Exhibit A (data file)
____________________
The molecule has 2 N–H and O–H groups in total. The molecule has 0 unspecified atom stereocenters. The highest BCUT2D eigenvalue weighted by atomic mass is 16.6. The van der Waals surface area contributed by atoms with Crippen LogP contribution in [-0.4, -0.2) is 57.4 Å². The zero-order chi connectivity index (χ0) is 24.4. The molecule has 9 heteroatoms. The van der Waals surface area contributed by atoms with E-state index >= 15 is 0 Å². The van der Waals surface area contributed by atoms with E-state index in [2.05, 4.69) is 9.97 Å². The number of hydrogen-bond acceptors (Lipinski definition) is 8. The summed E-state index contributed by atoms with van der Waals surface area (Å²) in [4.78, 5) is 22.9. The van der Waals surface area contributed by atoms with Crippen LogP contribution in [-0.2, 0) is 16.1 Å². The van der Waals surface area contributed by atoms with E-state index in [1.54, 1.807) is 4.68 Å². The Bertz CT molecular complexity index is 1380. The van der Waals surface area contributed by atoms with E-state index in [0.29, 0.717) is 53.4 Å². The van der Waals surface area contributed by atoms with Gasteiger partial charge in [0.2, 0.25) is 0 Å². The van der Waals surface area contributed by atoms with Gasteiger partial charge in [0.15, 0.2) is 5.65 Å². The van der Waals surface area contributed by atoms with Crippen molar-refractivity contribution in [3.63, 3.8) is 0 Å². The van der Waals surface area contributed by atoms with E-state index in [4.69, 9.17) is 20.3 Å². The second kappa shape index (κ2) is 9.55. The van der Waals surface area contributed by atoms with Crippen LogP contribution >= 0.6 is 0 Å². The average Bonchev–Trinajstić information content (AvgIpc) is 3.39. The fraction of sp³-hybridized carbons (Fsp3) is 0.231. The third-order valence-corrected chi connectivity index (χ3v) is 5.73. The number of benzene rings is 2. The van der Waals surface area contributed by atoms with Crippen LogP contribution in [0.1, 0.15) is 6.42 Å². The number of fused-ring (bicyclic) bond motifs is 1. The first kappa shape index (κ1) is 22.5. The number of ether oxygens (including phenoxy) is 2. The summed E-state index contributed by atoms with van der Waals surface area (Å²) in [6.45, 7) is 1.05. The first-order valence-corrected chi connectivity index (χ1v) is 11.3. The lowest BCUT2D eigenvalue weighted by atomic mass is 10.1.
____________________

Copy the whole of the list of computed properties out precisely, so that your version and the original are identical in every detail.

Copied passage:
The molecule has 2 N–H and O–H groups in total. The molecule has 0 unspecified atom stereocenters. The highest BCUT2D eigenvalue weighted by atomic mass is 16.6. The van der Waals surface area contributed by atoms with Crippen LogP contribution in [-0.4, -0.2) is 57.4 Å². The zero-order chi connectivity index (χ0) is 24.4. The molecule has 9 heteroatoms. The van der Waals surface area contributed by atoms with E-state index >= 15 is 0 Å². The van der Waals surface area contributed by atoms with E-state index in [2.05, 4.69) is 9.97 Å². The number of hydrogen-bond acceptors (Lipinski definition) is 8. The summed E-state index contributed by atoms with van der Waals surface area (Å²) in [4.78, 5) is 22.9. The van der Waals surface area contributed by atoms with Crippen LogP contribution in [-0.2, 0) is 16.1 Å². The van der Waals surface area contributed by atoms with E-state index in [1.54, 1.807) is 4.68 Å². The Bertz CT molecular complexity index is 1380. The van der Waals surface area contributed by atoms with E-state index in [0.29, 0.717) is 53.4 Å². The van der Waals surface area contributed by atoms with Gasteiger partial charge in [0.2, 0.25) is 0 Å². The van der Waals surface area contributed by atoms with Gasteiger partial charge in [0.15, 0.2) is 5.65 Å². The van der Waals surface area contributed by atoms with Crippen molar-refractivity contribution in [3.63, 3.8) is 0 Å². The van der Waals surface area contributed by atoms with E-state index in [4.69, 9.17) is 20.3 Å². The second kappa shape index (κ2) is 9.55. The van der Waals surface area contributed by atoms with Crippen LogP contribution >= 0.6 is 0 Å². The average Bonchev–Trinajstić information content (AvgIpc) is 3.39. The fraction of sp³-hybridized carbons (Fsp3) is 0.231. The third-order valence-corrected chi connectivity index (χ3v) is 5.73. The number of benzene rings is 2. The van der Waals surface area contributed by atoms with Crippen LogP contribution in [0.1, 0.15) is 6.42 Å². The number of fused-ring (bicyclic) bond motifs is 1. The first kappa shape index (κ1) is 22.5. The number of ether oxygens (including phenoxy) is 2. The summed E-state index contributed by atoms with van der Waals surface area (Å²) in [6.45, 7) is 1.05. The first-order valence-corrected chi connectivity index (χ1v) is 11.3. The lowest BCUT2D eigenvalue weighted by atomic mass is 10.1.